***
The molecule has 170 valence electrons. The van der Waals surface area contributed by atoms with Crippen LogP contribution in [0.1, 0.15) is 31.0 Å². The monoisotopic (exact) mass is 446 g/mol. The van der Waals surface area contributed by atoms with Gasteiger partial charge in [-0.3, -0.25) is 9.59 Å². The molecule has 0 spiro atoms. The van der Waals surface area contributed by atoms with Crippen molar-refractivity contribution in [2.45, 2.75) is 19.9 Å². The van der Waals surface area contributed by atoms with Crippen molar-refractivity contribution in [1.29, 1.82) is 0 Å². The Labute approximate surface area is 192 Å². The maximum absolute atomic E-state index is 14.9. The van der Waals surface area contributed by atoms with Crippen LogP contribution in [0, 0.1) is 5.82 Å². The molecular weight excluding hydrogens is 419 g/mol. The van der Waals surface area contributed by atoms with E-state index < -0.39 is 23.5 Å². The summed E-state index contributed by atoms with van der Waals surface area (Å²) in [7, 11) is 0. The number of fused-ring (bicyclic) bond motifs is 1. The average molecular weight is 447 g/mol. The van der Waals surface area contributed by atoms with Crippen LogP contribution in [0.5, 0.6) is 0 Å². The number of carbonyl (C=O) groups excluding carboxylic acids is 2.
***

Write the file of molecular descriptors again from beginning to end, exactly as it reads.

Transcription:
The molecule has 170 valence electrons. The van der Waals surface area contributed by atoms with Crippen LogP contribution in [0.1, 0.15) is 31.0 Å². The monoisotopic (exact) mass is 446 g/mol. The van der Waals surface area contributed by atoms with Gasteiger partial charge in [-0.3, -0.25) is 9.59 Å². The molecule has 0 spiro atoms. The van der Waals surface area contributed by atoms with Crippen molar-refractivity contribution in [2.45, 2.75) is 19.9 Å². The van der Waals surface area contributed by atoms with Crippen molar-refractivity contribution in [1.29, 1.82) is 0 Å². The Labute approximate surface area is 192 Å². The maximum absolute atomic E-state index is 14.9. The van der Waals surface area contributed by atoms with Crippen LogP contribution in [0, 0.1) is 5.82 Å². The molecular weight excluding hydrogens is 419 g/mol. The van der Waals surface area contributed by atoms with E-state index < -0.39 is 23.5 Å². The summed E-state index contributed by atoms with van der Waals surface area (Å²) in [7, 11) is 0. The number of fused-ring (bicyclic) bond motifs is 1. The average molecular weight is 447 g/mol. The van der Waals surface area contributed by atoms with Crippen LogP contribution in [0.5, 0.6) is 0 Å². The number of carbonyl (C=O) groups excluding carboxylic acids is 2.